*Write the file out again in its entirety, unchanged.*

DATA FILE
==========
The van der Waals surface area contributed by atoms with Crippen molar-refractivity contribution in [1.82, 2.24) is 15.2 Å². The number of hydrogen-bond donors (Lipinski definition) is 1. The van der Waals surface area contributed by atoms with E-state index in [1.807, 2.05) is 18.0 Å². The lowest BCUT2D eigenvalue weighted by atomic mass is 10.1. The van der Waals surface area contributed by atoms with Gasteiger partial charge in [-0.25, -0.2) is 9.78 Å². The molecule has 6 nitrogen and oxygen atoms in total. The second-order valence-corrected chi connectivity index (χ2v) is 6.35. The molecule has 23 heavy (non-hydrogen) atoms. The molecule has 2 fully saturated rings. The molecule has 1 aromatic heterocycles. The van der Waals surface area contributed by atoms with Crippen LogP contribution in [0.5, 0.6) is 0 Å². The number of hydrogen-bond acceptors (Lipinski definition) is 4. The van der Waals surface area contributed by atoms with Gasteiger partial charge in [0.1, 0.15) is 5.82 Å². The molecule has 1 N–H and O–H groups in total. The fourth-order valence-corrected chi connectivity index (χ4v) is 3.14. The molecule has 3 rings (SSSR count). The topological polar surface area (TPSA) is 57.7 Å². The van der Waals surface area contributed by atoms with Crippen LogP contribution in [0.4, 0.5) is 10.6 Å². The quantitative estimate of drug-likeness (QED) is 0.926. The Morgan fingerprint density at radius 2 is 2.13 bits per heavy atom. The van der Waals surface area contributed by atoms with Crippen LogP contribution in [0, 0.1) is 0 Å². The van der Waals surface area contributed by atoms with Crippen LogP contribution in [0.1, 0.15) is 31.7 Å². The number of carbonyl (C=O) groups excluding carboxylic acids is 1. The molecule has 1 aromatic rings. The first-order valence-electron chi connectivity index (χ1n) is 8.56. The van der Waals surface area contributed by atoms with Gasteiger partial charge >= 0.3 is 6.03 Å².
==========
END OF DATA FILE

The van der Waals surface area contributed by atoms with Crippen molar-refractivity contribution in [1.82, 2.24) is 15.2 Å². The number of hydrogen-bond donors (Lipinski definition) is 1. The van der Waals surface area contributed by atoms with E-state index in [1.807, 2.05) is 18.0 Å². The lowest BCUT2D eigenvalue weighted by atomic mass is 10.1. The van der Waals surface area contributed by atoms with Gasteiger partial charge in [-0.25, -0.2) is 9.78 Å². The molecule has 6 nitrogen and oxygen atoms in total. The second-order valence-corrected chi connectivity index (χ2v) is 6.35. The molecule has 23 heavy (non-hydrogen) atoms. The molecule has 2 fully saturated rings. The molecule has 1 aromatic heterocycles. The van der Waals surface area contributed by atoms with Crippen LogP contribution in [0.5, 0.6) is 0 Å². The number of hydrogen-bond acceptors (Lipinski definition) is 4. The van der Waals surface area contributed by atoms with Gasteiger partial charge in [0.1, 0.15) is 5.82 Å². The molecule has 1 N–H and O–H groups in total. The fourth-order valence-corrected chi connectivity index (χ4v) is 3.14. The molecule has 3 rings (SSSR count). The topological polar surface area (TPSA) is 57.7 Å². The van der Waals surface area contributed by atoms with Crippen LogP contribution in [0.4, 0.5) is 10.6 Å². The quantitative estimate of drug-likeness (QED) is 0.926. The Morgan fingerprint density at radius 2 is 2.13 bits per heavy atom. The van der Waals surface area contributed by atoms with Crippen LogP contribution in [0, 0.1) is 0 Å². The van der Waals surface area contributed by atoms with Crippen LogP contribution in [0.1, 0.15) is 31.7 Å². The number of carbonyl (C=O) groups excluding carboxylic acids is 1. The molecule has 1 aromatic rings. The first-order valence-electron chi connectivity index (χ1n) is 8.56. The van der Waals surface area contributed by atoms with Gasteiger partial charge >= 0.3 is 6.03 Å².